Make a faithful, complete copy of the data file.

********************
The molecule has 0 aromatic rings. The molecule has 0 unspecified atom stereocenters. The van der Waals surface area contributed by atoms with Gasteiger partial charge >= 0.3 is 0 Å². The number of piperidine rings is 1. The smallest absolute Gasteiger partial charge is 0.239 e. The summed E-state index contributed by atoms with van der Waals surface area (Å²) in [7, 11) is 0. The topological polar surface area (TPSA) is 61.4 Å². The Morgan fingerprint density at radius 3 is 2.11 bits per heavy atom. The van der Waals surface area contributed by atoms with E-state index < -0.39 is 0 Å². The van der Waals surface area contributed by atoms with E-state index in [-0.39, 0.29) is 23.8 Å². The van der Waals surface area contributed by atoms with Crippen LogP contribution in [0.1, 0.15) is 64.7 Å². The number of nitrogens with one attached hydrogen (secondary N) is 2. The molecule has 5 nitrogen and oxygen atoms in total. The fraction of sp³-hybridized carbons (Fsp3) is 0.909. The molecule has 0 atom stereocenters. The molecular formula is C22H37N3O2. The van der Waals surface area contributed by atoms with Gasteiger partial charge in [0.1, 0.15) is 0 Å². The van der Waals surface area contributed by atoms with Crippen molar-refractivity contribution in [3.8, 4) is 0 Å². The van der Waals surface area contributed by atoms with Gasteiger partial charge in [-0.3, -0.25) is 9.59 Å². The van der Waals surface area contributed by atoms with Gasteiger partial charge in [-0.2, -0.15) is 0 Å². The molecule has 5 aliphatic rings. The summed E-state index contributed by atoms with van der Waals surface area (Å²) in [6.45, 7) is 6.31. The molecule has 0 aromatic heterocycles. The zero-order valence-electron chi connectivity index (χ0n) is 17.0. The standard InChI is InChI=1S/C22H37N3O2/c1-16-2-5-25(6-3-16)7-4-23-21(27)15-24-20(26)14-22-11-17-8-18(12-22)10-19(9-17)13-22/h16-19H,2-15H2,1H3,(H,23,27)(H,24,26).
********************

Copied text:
The molecule has 0 aromatic rings. The molecule has 0 unspecified atom stereocenters. The van der Waals surface area contributed by atoms with Gasteiger partial charge >= 0.3 is 0 Å². The number of piperidine rings is 1. The smallest absolute Gasteiger partial charge is 0.239 e. The summed E-state index contributed by atoms with van der Waals surface area (Å²) in [7, 11) is 0. The topological polar surface area (TPSA) is 61.4 Å². The Morgan fingerprint density at radius 3 is 2.11 bits per heavy atom. The van der Waals surface area contributed by atoms with E-state index < -0.39 is 0 Å². The van der Waals surface area contributed by atoms with E-state index in [-0.39, 0.29) is 23.8 Å². The van der Waals surface area contributed by atoms with Crippen LogP contribution in [0.1, 0.15) is 64.7 Å². The number of nitrogens with one attached hydrogen (secondary N) is 2. The molecule has 5 nitrogen and oxygen atoms in total. The fraction of sp³-hybridized carbons (Fsp3) is 0.909. The molecule has 0 atom stereocenters. The molecular formula is C22H37N3O2. The van der Waals surface area contributed by atoms with Gasteiger partial charge in [0.1, 0.15) is 0 Å². The van der Waals surface area contributed by atoms with Crippen molar-refractivity contribution in [3.8, 4) is 0 Å². The van der Waals surface area contributed by atoms with Gasteiger partial charge in [-0.3, -0.25) is 9.59 Å². The van der Waals surface area contributed by atoms with Gasteiger partial charge in [-0.2, -0.15) is 0 Å². The molecule has 5 aliphatic rings. The summed E-state index contributed by atoms with van der Waals surface area (Å²) in [6.45, 7) is 6.31. The molecule has 0 aromatic heterocycles. The zero-order valence-electron chi connectivity index (χ0n) is 17.0. The standard InChI is InChI=1S/C22H37N3O2/c1-16-2-5-25(6-3-16)7-4-23-21(27)15-24-20(26)14-22-11-17-8-18(12-22)10-19(9-17)13-22/h16-19H,2-15H2,1H3,(H,23,27)(H,24,26).